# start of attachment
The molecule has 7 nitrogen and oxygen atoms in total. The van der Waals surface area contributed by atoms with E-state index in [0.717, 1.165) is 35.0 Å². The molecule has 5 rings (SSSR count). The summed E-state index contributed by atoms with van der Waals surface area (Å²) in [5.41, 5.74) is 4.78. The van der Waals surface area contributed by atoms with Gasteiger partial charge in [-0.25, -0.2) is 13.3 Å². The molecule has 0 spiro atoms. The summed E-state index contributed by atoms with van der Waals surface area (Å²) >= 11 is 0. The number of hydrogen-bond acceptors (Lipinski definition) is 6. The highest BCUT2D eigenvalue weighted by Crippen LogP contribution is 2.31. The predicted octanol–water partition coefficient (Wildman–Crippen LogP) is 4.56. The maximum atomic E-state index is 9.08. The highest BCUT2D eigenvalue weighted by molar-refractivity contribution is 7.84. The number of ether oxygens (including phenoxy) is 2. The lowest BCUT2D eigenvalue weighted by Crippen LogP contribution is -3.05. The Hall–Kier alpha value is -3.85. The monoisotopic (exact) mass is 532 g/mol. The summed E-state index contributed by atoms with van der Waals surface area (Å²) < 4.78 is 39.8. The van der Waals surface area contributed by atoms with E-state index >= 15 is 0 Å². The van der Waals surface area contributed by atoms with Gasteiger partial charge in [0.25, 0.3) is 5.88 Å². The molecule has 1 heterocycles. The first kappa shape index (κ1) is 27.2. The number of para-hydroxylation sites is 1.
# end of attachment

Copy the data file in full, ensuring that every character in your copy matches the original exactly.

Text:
The molecule has 7 nitrogen and oxygen atoms in total. The van der Waals surface area contributed by atoms with E-state index in [0.717, 1.165) is 35.0 Å². The molecule has 5 rings (SSSR count). The summed E-state index contributed by atoms with van der Waals surface area (Å²) in [5.41, 5.74) is 4.78. The van der Waals surface area contributed by atoms with Gasteiger partial charge in [-0.25, -0.2) is 13.3 Å². The molecule has 0 spiro atoms. The summed E-state index contributed by atoms with van der Waals surface area (Å²) >= 11 is 0. The number of hydrogen-bond acceptors (Lipinski definition) is 6. The highest BCUT2D eigenvalue weighted by Crippen LogP contribution is 2.31. The predicted octanol–water partition coefficient (Wildman–Crippen LogP) is 4.56. The maximum atomic E-state index is 9.08. The highest BCUT2D eigenvalue weighted by molar-refractivity contribution is 7.84. The number of ether oxygens (including phenoxy) is 2. The lowest BCUT2D eigenvalue weighted by Crippen LogP contribution is -3.05. The Hall–Kier alpha value is -3.85. The monoisotopic (exact) mass is 532 g/mol. The summed E-state index contributed by atoms with van der Waals surface area (Å²) < 4.78 is 39.8. The van der Waals surface area contributed by atoms with E-state index >= 15 is 0 Å². The van der Waals surface area contributed by atoms with Gasteiger partial charge in [0.25, 0.3) is 5.88 Å². The molecule has 1 heterocycles. The first kappa shape index (κ1) is 27.2. The number of para-hydroxylation sites is 1.